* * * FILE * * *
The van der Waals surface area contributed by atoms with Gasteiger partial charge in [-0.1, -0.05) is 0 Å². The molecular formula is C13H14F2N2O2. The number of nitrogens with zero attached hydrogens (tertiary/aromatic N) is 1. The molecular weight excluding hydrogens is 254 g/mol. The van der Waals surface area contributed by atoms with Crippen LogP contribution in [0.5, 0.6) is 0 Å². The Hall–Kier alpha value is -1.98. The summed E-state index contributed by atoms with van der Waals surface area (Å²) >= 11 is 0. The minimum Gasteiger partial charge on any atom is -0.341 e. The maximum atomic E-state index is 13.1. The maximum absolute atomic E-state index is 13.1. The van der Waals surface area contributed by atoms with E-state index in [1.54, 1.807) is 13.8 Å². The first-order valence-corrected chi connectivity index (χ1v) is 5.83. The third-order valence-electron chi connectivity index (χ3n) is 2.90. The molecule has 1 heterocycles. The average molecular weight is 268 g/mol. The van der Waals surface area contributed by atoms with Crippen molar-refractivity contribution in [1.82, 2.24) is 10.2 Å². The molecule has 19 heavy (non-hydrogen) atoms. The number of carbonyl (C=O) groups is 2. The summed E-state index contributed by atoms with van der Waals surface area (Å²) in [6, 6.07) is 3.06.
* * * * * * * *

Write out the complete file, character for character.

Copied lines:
The van der Waals surface area contributed by atoms with Gasteiger partial charge in [-0.1, -0.05) is 0 Å². The molecular formula is C13H14F2N2O2. The number of nitrogens with zero attached hydrogens (tertiary/aromatic N) is 1. The molecular weight excluding hydrogens is 254 g/mol. The van der Waals surface area contributed by atoms with Crippen LogP contribution in [0.5, 0.6) is 0 Å². The Hall–Kier alpha value is -1.98. The summed E-state index contributed by atoms with van der Waals surface area (Å²) >= 11 is 0. The minimum Gasteiger partial charge on any atom is -0.341 e. The maximum atomic E-state index is 13.1. The maximum absolute atomic E-state index is 13.1. The van der Waals surface area contributed by atoms with E-state index in [1.54, 1.807) is 13.8 Å². The first-order valence-corrected chi connectivity index (χ1v) is 5.83. The third-order valence-electron chi connectivity index (χ3n) is 2.90. The molecule has 1 heterocycles. The average molecular weight is 268 g/mol. The van der Waals surface area contributed by atoms with Crippen molar-refractivity contribution in [1.82, 2.24) is 10.2 Å². The molecule has 19 heavy (non-hydrogen) atoms. The number of carbonyl (C=O) groups is 2. The summed E-state index contributed by atoms with van der Waals surface area (Å²) in [6, 6.07) is 3.06.